An Islamic organisaiton has reminded local religious authorities of the Amman message signed in 2004.
Aug 5: Amid a divisive campaign believed to be spearheaded by the Wahhabi lobby against the so-called Shi'ite threat, an umbrella Islamic organisation has reminded local religious authorities of the Amman Message signed in 2004 by world Muslim scholars and leaders including then Malaysian prime minister Abdullah Ahmad Badawi.
"As this issue is hotly debated, we feel it should be discussed wisely based on knowledge and wisdom to avoid any negative impact on Muslims in general.
"Having followed the continuous debate on the print and electronic media, we fear Muslims will fall into enmity of each other and ultimately destroy unity of the Muslims," said Malaysian Consultative Council for Islamic Organization president Azmi Abdul Hamid (pic).
He was responding to several statements by Islamic bureaucrats and UMNO leaders who have labeled Shi'ite Muslims as being outside the fold of Islam and have issued statements based on oft-repeated historical myths surrounding the second major strand of Islam.
But Azmi said the Amman Message sponsored by Jordan's King Abdullah II and endorsed by 552 Islamic scholars and leaders, has clearly recognised eight varying schools of thought in Islam while forbidding Muslims from pronouncing disbelief upon other Muslims.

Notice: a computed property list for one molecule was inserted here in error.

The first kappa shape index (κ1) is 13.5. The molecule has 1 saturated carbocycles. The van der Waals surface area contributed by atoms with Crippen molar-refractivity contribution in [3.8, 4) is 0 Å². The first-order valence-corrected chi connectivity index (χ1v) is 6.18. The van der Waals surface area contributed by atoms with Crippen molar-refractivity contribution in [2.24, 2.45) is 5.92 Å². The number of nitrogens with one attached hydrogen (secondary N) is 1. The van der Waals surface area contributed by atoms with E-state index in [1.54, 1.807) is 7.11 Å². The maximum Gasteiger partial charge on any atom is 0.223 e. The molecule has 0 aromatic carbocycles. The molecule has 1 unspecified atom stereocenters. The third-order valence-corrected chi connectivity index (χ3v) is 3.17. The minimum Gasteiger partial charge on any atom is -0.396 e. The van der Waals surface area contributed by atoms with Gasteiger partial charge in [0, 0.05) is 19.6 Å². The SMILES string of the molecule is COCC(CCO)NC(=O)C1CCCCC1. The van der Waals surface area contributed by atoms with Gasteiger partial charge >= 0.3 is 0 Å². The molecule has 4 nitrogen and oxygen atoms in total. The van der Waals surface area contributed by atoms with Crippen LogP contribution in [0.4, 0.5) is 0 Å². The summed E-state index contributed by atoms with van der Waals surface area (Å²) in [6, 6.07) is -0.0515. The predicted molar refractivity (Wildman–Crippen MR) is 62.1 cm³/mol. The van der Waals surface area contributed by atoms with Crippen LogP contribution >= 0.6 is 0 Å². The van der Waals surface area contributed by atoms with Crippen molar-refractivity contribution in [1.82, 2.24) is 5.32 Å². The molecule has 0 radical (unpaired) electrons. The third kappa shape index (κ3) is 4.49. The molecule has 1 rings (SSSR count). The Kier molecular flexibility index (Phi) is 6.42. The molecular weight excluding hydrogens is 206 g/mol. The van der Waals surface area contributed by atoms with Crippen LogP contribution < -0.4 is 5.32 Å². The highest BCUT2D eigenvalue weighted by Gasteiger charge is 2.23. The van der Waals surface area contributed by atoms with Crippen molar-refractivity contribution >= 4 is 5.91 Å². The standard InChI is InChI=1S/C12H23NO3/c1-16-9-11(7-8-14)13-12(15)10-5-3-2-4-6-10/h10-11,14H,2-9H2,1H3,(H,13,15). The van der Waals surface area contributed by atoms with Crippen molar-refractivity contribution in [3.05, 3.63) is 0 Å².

The eight groups of Muslims include the four major Sunni schools, the two Shia schools of Ja'afari and Zaydi, as well as the Ibadi and Zahiri. The declaration also said no Muslims had the right to condemn those subscribing to the Ash'ari, Tasawwuf and Salafi creeds. (Click here for full text of the Amman Message).
Azmi alluded to Islam's tradition of accepting differences (khilaf) within its corpus of sciences, saying there was no room for zealots and emotions in such discourses.
"Those who argue based on emotion and who do not possess knowledge in Islamic disciplines should concede to and refer to world-renowned ulama who are more qualified to speak on this issue," he added.
MAPIM also echoed PAS president Tuan Guru Abdul Hadi Awang who had hit out at those he said were ignorant of true Islamic scholarly traditions in their rhetoric against Shia Islam, as shown by several media outlets, most prominently by UMNO-owned Utusan Malaysia and Sinar Harian.
"To counter a certain teaching considered deviant by Muslims, the correct way is throught intellectual discourse and wise counsel in keeping with Allah's command, 'Invite (all) to the Way of thy Lord with wisdom and beautiful preaching; and argue with them in ways that are best and most gracious'," said Azmi, quoting verse 125 of Surah al-Nahl of the Qur'an.
He also warned of the western powers' political agenda behind rising sectarianism in the Muslim world, including in Iraq, Pakistan and Syria.
"Malaysia should do well to avoid being trapped in the West's agenda of sharpening sectarian differences," he stressed.